http://cansim2.statcan.gc.ca/cgi-win/cnsmcgi. pgm?Lang=E&SP_Action=Result&SP_ID=4007&SP_TYP =5&SP_Sort=1&SP_Portal=2


Why are U.S. visits declining?
-------------------------------------

4. (U) Many Canadians complain to U.S. officials that American
security requirements are the reason for fewer U.S. visitors to
Canada: however; the decline could be the result of several factors
including changes to border crossing requirements for travelers,
the effects of the economic recession, or changes to the exchange
rate.

-- Border Crossing

5. (U) On June 1, 2009, the Western Hemisphere Travel Initiative
went into effect requiring travelers at land borders to use a
passport or enhanced driver's license to enter the United States.
Both the air and land requirements also applied to U.S. residents
returning to the United States. There is anecdotal evidence that
the WHTI led to a downturn in cross-border land traffic in the
latter half of 2009. However when a similar requirement was
introduced for air travel in January 2007, visits to the US from
Canada actually increased in 2008. Similarly, monthly data
following June 2009 show an overall increase in land travel from
Canada to the U.S. despite the addition of passport requirements.

-- Recession

6. (U) The economic downturn combined with changes to the exchange
rate may offer a more plausible explanation for declining U.S.
visits to Canada and increased Canadian visits to the United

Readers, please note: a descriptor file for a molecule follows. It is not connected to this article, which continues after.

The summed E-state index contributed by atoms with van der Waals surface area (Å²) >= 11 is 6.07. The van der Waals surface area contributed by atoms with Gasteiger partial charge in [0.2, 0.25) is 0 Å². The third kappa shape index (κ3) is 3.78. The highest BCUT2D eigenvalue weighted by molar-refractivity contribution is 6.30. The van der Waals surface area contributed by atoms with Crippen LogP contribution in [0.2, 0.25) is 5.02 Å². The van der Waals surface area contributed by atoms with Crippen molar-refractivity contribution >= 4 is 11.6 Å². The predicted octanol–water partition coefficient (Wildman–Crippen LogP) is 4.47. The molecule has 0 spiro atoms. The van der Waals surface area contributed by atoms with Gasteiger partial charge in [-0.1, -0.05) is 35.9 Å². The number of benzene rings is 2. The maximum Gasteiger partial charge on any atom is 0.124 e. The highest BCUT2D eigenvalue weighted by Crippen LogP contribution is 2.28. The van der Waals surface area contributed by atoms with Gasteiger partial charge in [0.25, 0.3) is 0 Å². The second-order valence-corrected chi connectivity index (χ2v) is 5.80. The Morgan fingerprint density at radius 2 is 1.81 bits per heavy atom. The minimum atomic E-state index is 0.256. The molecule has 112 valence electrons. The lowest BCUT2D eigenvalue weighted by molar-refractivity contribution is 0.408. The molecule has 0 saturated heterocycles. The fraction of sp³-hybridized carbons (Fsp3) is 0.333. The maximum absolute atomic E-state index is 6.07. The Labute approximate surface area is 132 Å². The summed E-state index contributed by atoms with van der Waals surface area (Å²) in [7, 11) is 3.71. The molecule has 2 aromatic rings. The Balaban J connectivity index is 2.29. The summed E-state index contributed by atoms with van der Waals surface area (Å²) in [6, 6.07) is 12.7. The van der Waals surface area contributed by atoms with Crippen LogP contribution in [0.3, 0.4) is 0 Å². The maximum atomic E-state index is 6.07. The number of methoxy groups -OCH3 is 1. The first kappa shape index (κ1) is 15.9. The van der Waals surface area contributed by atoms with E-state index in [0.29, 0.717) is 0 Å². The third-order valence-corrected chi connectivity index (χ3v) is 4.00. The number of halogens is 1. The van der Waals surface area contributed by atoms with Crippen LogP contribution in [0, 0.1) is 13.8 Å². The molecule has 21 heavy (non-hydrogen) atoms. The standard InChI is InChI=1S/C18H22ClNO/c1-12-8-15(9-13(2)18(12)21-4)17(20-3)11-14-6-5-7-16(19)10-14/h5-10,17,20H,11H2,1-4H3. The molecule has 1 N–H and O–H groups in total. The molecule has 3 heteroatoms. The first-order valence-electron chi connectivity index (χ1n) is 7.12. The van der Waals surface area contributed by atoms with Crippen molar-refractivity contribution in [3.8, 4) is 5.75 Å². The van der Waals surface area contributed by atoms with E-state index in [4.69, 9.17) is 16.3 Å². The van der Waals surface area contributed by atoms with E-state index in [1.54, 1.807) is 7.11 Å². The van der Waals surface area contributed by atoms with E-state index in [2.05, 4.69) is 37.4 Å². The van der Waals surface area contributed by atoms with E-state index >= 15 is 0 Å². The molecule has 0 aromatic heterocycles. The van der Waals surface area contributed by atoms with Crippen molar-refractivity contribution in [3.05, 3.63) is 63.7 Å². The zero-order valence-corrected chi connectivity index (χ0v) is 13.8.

States. First, Canadians may have more money to spend on travel
since Canada has been less hard hit by the effects of the
recession. From December 2007 to October 2009, the U.S
unemployment rate has doubled from 4.9 percent to 10.2 percent.
During the same period, Canada's unemployment rate rose from 5.2
percent to 7.7 percent. Average economic growth in Canada declined
from 2.86 percent in 2006 to -2.9 percent in 2009, while in the
United States annual growth declined from 2.65 percent to -3.23
percent during the same period. While the magnitude of the decline
is about the same, the Canadian economy was relatively stronger at
the beginning of the recession.

-- Exchange Rate

7. (U) Since 2003, the Canadian dollar has been appreciating
relative to the US dollar. During the period from 2000 to the end
of 2004, the average exchange rate of the Canadian dollar was 69
cents U.S., but from 2005 to the end of 2009, the average exchange
rate has been 89 cents. The most dramatic period of appreciation
began in the summer of 2007 and between October 2007 and February
2008 the Canadian dollar hit and exceeded parity several times.
This was the first time the two currencies traded at par since
November 1976 and, throughout the autumn of 2007, the Canadian
media made frequent reports about large numbers of Canadians